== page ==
Andrei Tarkovsky was a director and film theorist working in the Soviet Union. His dreamlike films explore the themes of desire, memory, and place. These stills are taken from Stalker, in which two individuals are led by a guide into the mysterious "Zone", a place where one’s deepest desires can be fulfilled. The images are depicting their perilous journey into the Zone and the 'pool sequence', a melancholic long shot featuring submerged and abandoned objects tangentially pointing to Russian identity.
When the war broke, I called my parents. I asked them what they thought, and I told them that I might write something. In rushed tones, they replied, “don’t tell anyone you are Russian. You have nothing to do with Russia. You are an American.” I bristled, then softened. As on many occasions, I know their fear is an aftereffect of living under the former Soviet Union. My dad recites the family myths often. My grandfather, head of a production plant, was followed by the KGB to synagogue for Yom Kippur. The next day photos sprawled on his desk, agents telling him to choose between losing his job and daring to go to synagogue again. Or the time when Stalin died, my grandfather came home to my grandmother weeping in distress. Without saying a word, he closed the curtains, locked the door, and pulled out a bottle of champagne.
We left Russia in 1991 while my uncle and his family remained. He wouldn’t tell us anything over the phone. It might be tapped. We pieced together what he wanted to communicate through breaks in his voice. Tiny hints of reality. His daughter and grandsons are trying to leave the country; there is talk of border closing. It is reported that many Russians do not even know the war is happening, and cannot properly judge or respond to global events. For those who see through the smoke screen and act, over a decade in jail.
The true Russian gesture today is leaving Russia and helping others leave.
What is it to be Russian at this moment? Throughout my life being Russian always meant leaving Russia, opposing Russia, while loving Tolstoy, Nabokov, Dostoevsky, and Tarkovsky. When I went back for the first time, I tried hard to feel a sense of home. “This is where I was born,” I would say repeatedly in my head, emphasizing the word born, as if saying it more insistently would do something. But I couldn’t find it. I was moved by St. Basil’s Cathedral – though didn’t Ivan the Terrible poke out the eyes of its architect so he could never reproduce it? Even as a myth, I still think it captures the Russian spirit. Or what about the tiny strawberries that live in the birch forests? I love those strawberries, but that’s not it. For me, home has always meant a place worth living in, a place whose people, values, culture, and political institutions embody social freedom, dignity, the rule of law, love of and respect for their natural environment. Home, like love, is where you find yourself in another.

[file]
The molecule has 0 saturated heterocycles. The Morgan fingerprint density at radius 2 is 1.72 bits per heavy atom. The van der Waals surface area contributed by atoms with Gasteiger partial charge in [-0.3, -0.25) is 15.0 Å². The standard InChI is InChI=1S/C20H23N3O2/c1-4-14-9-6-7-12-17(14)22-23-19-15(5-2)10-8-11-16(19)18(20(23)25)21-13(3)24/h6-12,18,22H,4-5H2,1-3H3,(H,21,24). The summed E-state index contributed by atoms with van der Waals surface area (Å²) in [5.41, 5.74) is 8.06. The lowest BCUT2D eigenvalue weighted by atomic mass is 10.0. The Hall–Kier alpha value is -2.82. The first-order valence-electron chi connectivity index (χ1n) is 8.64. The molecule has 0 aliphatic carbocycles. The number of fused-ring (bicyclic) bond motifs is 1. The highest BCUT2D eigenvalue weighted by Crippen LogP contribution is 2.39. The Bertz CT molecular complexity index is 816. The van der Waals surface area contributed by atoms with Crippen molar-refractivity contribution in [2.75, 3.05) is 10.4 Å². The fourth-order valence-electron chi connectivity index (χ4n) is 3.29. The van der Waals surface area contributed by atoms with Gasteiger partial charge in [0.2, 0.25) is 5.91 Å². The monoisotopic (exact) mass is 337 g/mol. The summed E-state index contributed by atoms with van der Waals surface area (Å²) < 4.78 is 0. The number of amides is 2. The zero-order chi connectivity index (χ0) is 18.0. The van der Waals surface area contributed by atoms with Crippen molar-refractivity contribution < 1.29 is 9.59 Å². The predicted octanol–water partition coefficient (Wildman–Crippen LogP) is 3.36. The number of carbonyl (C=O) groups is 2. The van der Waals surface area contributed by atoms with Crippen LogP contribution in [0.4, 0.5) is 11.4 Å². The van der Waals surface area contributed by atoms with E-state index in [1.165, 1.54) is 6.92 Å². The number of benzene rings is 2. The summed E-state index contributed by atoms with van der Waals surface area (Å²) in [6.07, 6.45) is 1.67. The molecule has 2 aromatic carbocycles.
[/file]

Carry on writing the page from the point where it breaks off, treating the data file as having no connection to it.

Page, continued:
The true Russian gesture today is leaving Russia and helping others leave. My dad’s cousin, born in Mariupol and now living in Kassel, Germany, is temporarily housing four Ukrainian refugees. We spoke on the phone the other night. Each is broken off from family still in Ukraine. The phone lines are out, they can’t get in touch, and the news reports more and more deaths every day. No food, no water, no medicine. The youngest among them keeps asking, blankly, when she can return to her university studies. My cousin tries to be cheerful and supportive and notices that, above all, they keep talking about logistics.
The upcoming years will bring trauma and confusion, children growing up in broken families, anger, fear, cultural and political illegibility.
My family once had to find a new home, even though they were Muscovites and under unspeakably less violent conditions. Even then it wasn’t easy, and they still carry their history of struggle with them. As it stands, either Ukraine will be destroyed or we will enter into another world war. The upcoming years will not only involve geo-political reshuffling, new questions of energy independence, military alliances, and the like. The years will bring trauma and confusion, children growing up in broken families, anger, fear, cultural and political illegibility. How will we receive this?
As someone privileged enough to have left Russia, it seems to me that our work at this particular moment in time is to welcome refugees into our homes and communities. This is a matter of material support, of course, but not only. Ivan in Brother’s Karamazov despairs and celebrates the absence of God, the freeing of the will, and insists, aggressively and nervously, that humans cannot just live; they must have something to live for. Are our homes places worth entering into? Are our spirits wide, sensitive, inviting enough? I do not say this in a sentimental tone. It feels rather fragile and weighty, an unsure mixture of responsibility and potential.
Anna Katsman is a fellow in the program "The Foundations of Value and Values" at THE NEW INSTITUTE. She completed her PhD in Philosophy at the New School for Social Research in New York.